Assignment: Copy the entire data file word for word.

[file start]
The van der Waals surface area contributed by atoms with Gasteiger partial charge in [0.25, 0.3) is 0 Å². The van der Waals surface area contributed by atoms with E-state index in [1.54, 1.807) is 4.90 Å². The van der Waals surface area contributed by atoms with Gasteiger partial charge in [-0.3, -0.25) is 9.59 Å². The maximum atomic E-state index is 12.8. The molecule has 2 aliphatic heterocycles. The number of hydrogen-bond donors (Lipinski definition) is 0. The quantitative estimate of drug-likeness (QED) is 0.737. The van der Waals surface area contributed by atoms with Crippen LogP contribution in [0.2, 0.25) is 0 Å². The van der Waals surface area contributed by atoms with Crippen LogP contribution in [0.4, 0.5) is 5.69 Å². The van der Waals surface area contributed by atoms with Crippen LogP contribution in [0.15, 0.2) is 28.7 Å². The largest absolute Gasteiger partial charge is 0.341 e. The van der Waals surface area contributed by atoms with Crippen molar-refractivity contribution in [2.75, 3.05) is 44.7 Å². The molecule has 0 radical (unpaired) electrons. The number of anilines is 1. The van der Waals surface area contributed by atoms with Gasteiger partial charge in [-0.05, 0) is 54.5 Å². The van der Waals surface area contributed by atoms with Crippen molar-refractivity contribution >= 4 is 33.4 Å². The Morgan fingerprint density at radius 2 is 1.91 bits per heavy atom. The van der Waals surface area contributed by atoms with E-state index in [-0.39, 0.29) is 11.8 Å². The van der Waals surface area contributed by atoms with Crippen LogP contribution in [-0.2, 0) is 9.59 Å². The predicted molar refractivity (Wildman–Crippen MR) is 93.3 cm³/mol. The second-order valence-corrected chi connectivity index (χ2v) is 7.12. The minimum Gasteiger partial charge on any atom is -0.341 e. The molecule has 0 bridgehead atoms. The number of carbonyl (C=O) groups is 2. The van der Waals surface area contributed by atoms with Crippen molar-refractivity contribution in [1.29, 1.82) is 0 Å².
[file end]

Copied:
The van der Waals surface area contributed by atoms with Gasteiger partial charge in [0.25, 0.3) is 0 Å². The van der Waals surface area contributed by atoms with E-state index in [1.54, 1.807) is 4.90 Å². The van der Waals surface area contributed by atoms with Gasteiger partial charge in [-0.3, -0.25) is 9.59 Å². The maximum atomic E-state index is 12.8. The molecule has 2 aliphatic heterocycles. The number of hydrogen-bond donors (Lipinski definition) is 0. The quantitative estimate of drug-likeness (QED) is 0.737. The van der Waals surface area contributed by atoms with Crippen LogP contribution in [0.2, 0.25) is 0 Å². The van der Waals surface area contributed by atoms with Crippen LogP contribution in [0.4, 0.5) is 5.69 Å². The van der Waals surface area contributed by atoms with Crippen LogP contribution in [0.15, 0.2) is 28.7 Å². The largest absolute Gasteiger partial charge is 0.341 e. The van der Waals surface area contributed by atoms with Crippen molar-refractivity contribution in [2.75, 3.05) is 44.7 Å². The molecule has 0 radical (unpaired) electrons. The number of anilines is 1. The van der Waals surface area contributed by atoms with Gasteiger partial charge in [-0.05, 0) is 54.5 Å². The van der Waals surface area contributed by atoms with Crippen molar-refractivity contribution >= 4 is 33.4 Å². The Morgan fingerprint density at radius 2 is 1.91 bits per heavy atom. The van der Waals surface area contributed by atoms with E-state index in [-0.39, 0.29) is 11.8 Å². The van der Waals surface area contributed by atoms with Crippen LogP contribution in [-0.2, 0) is 9.59 Å². The predicted molar refractivity (Wildman–Crippen MR) is 93.3 cm³/mol. The second-order valence-corrected chi connectivity index (χ2v) is 7.12. The minimum Gasteiger partial charge on any atom is -0.341 e. The molecule has 0 bridgehead atoms. The number of carbonyl (C=O) groups is 2. The van der Waals surface area contributed by atoms with Crippen molar-refractivity contribution in [1.29, 1.82) is 0 Å².